This brochure has been developed to help clarify the rules relating to the following types of special notices:
Each notice may be required (as appropriate) when persons finance communications related to federal elections or solicit funds for federal political committees. 1 A section-by-section explanation of these rules is provided within.
Please be advised that this brochure is not intended to provide an exhaustive discussion regarding this area of the election law. The citations refer to the Federal Election Campaign Act (FECA), as amended by the Bipartisan Campaign Reform Act of 2002 (BCRA), Federal Election Commission Regulations (11 CFR) and Advisory Opinions (AOs). If you have any questions after reading the brochure, please contact the FEC:
Federal Election Commission
999 E Street, NW
Washington, DC 20463
(202) 694-1100 (local)
(800) 424-9530 (toll free)
(202) 219-3336 (for the hearing impaired)
For the purpose of this brochure, a "disclaimer" notice is defined as a statement placed on a public communication that identifies the person(s) who paid for the communication and, where applicable, the person(s) who authorized the communication.
Political committees must include a disclaimer on (1) all "public communications" (defined below), (2) bulk electronic email (defined as electronic mail with more than 500 substantially similar communications) and (3) web sites available to the general public, regardless of whether the communication expressly advocates the election or defeat of a clearly identified candidate, or solicits funds in connection with a federal election (i.e., contributions for a federal candidate or federal political committee). 2
A disclaimer must appear on any "electioneering communication" (defined below) and on any public communication by any person that expressly advocates the election or defeat of a clearly identified candidate or solicits funds in connection with a federal election.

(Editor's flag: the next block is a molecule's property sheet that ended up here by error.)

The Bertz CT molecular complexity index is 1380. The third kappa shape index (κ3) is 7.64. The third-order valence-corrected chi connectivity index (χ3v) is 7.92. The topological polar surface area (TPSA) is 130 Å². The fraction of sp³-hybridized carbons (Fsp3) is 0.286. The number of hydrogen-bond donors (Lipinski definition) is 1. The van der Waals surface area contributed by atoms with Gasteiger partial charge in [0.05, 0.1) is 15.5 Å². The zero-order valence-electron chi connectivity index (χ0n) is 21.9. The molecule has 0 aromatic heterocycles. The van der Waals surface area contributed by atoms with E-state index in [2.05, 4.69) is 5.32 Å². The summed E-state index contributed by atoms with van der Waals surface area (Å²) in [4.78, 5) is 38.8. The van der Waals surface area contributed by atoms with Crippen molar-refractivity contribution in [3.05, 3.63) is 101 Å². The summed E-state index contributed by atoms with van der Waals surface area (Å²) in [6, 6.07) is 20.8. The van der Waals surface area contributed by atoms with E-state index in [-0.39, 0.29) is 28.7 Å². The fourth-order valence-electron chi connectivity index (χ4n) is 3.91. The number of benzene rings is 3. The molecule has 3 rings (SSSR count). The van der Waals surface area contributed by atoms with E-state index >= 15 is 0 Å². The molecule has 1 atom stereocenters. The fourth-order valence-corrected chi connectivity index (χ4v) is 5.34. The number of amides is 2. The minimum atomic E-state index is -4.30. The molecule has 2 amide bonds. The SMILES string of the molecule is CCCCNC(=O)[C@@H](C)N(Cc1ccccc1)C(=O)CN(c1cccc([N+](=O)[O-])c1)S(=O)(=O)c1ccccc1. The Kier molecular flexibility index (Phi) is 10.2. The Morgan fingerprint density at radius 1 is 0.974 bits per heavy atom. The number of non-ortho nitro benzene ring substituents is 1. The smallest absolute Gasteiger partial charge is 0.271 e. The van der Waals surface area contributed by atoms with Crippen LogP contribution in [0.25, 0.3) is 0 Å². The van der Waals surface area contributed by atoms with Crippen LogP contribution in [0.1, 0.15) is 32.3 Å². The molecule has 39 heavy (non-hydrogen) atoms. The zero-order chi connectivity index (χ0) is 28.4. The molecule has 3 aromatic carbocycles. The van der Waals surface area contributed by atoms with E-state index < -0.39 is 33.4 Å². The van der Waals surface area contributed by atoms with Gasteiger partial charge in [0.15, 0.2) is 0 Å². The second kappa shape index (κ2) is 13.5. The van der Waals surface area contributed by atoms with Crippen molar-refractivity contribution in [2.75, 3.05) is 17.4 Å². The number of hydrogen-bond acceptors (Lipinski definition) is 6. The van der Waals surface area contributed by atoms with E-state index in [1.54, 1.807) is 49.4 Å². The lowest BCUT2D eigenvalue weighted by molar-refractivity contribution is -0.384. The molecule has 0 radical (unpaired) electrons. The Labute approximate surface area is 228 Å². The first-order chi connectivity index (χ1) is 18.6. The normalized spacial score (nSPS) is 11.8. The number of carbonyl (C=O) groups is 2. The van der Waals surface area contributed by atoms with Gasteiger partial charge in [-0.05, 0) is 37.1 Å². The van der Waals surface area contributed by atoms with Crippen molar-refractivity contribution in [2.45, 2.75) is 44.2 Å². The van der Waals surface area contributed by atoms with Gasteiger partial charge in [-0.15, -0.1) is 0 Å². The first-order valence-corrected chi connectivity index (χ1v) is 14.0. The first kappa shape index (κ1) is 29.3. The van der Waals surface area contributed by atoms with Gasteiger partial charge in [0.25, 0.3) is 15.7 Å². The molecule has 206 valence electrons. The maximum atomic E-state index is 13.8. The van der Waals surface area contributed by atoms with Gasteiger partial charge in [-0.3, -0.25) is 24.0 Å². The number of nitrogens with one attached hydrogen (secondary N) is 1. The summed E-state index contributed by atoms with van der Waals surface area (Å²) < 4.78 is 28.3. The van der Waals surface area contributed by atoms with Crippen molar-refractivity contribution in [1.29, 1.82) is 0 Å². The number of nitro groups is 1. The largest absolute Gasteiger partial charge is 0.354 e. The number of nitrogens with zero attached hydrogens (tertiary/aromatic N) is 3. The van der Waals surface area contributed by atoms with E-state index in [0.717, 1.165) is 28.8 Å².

Specific examples of public communications that would require a disclaimer include:
As defined in FEC regulations, the term "public communication" includes:
As defined in FEC regulations, an "electioneering communication" is a broadcast, cable or satellite communication that fulfills each of the following conditions:
An independent expenditure is an expenditure for a communication that expressly advocates the election or defeat of a clearly identified candidate and is not made in cooperation, consultation, or concert with, or at the request or suggestion of, any candidate, authorized committee or their agents, or a political party committee or its agents. 11 CFR 100.16.
Coordinated party expenditures are expenditures made by national or state party committees on behalf of their nominees in connection with the general election. Such expenditures may be coordinated with the candidate, but are reported only by the party committee that makes the expenditure. These expenditures are subject to a special monetary limit. 11 CFR 110.11(d)(1).
State and local party committees may engage in certain candidate-support activities without making a contribution or expenditure provided specific rules are followed. These "exempt" party activities refer to the three types of communications listed below:
The actual wording of the disclaimer depends on the type of communication, as explained below. In each example, it is presumed that the ad qualifies as a "public communication" in connection with a federal election.
On a public communication that is authorized and paid for by a candidate or his/her campaign committee, the disclaimer notice must identify who paid for the message. 11 CFR 110.11(b)(1).
Example: "Paid for by the Sheridan for Congress Committee."
On a public communication that is authorized by a candidate or his/her campaign committee, but is paid for by another person, the disclaimer notice must identify who paid for the communication and indicate that the candidate authorized the message. 11 CFR 110.11(b)(2).
Example: "Paid for by the XYZ State Party Committee and authorized by the Sheridan for Congress Committee." 3
On a public communication that is not authorized by a candidate or his/her campaign committee, the disclaimer notice must identify who paid for the message, state that it was not authorized by any candidate or candidate's committee and list the permanent street address, telephone number or World Wide Web address of the person who paid for the communication. 11 CFR 110.11(b)(3).
Example: "Paid for by the QRS Committee (www.QRScommittee.org) and not authorized by any candidate or candidate's committee."
On a public communication that is made as a coordinated party expenditure before a nominee is chosen, the disclaimer notice must identify the committee that paid for the message, but need not state whether the communication was authorized. 11 CFR 110.11(d)(1).